The Fedora 12 LXDE spin turns out to be a huge success. It only took us 8 days to become number #2 in the most popular Fedora Spins, although the other spins were released two weeks before LXDE. As I’m writing this post, we had more than 2500 complete BitTorrent downloads.
Thanks to all the people who downloaded the spin and made this possible. I really appreciate the your interest in LXDE and my work. Thanks for all the nice feedback I received so far.
Finally the hard working people over at the Fedora project have released a working Fedora 12 Spin featuring LXDE! Christoph has the complete story behind the delay, never mind that though and go grab your copy at http://spins.fedoraproject.org/lxde/ (in the last couple of hours 60 other downloads have already occured).
After our meet up at the Google Summit in Mountain View last week Yaakov Nemoy now published a simple Hacking Guide for LXDE/Fedora on the XO of the OLPC project. While Christoph Wickert and the LXDE team is already working on a fully supported version for the XO, this is “a bunch of quick and dirty hacks to get people started”.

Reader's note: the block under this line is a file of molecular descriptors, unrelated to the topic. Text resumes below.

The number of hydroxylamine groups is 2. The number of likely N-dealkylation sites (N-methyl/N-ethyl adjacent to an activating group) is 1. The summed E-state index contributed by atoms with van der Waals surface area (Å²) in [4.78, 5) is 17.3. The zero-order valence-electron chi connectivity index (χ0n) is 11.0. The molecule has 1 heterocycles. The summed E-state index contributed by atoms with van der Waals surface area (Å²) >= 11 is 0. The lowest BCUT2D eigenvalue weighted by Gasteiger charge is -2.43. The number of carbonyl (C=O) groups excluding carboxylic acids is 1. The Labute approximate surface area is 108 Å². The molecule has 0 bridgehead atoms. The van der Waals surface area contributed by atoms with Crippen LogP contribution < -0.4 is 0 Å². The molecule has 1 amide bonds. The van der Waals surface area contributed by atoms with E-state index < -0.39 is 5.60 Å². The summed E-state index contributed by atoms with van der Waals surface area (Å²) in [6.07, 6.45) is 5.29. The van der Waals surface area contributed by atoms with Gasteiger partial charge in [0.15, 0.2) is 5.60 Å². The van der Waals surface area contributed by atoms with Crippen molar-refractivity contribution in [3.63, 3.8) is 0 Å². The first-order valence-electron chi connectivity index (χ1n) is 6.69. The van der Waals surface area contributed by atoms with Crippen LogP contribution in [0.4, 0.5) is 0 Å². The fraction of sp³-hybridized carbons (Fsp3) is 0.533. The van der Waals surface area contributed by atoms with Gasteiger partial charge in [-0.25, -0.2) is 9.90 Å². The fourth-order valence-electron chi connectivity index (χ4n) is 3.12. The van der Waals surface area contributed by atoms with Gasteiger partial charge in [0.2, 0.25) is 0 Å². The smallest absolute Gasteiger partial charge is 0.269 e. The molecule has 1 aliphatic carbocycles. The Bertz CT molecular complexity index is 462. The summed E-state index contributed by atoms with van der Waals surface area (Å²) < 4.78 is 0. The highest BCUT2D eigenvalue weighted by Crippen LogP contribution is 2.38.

Yaakov: We’ve got a few long term issues we have to look at.
Getting an olpc-switch-foo app for switching to LXDE Including LXDE in a build rather than gnome
Testing zypper as an alternative to yum. (We may just want to include both if there’s the space, i do not believe in shipping devices that are crippled if we can help it, we don’t know the true use case yet.)
… it seems that the os8.img has issues with WPA access points.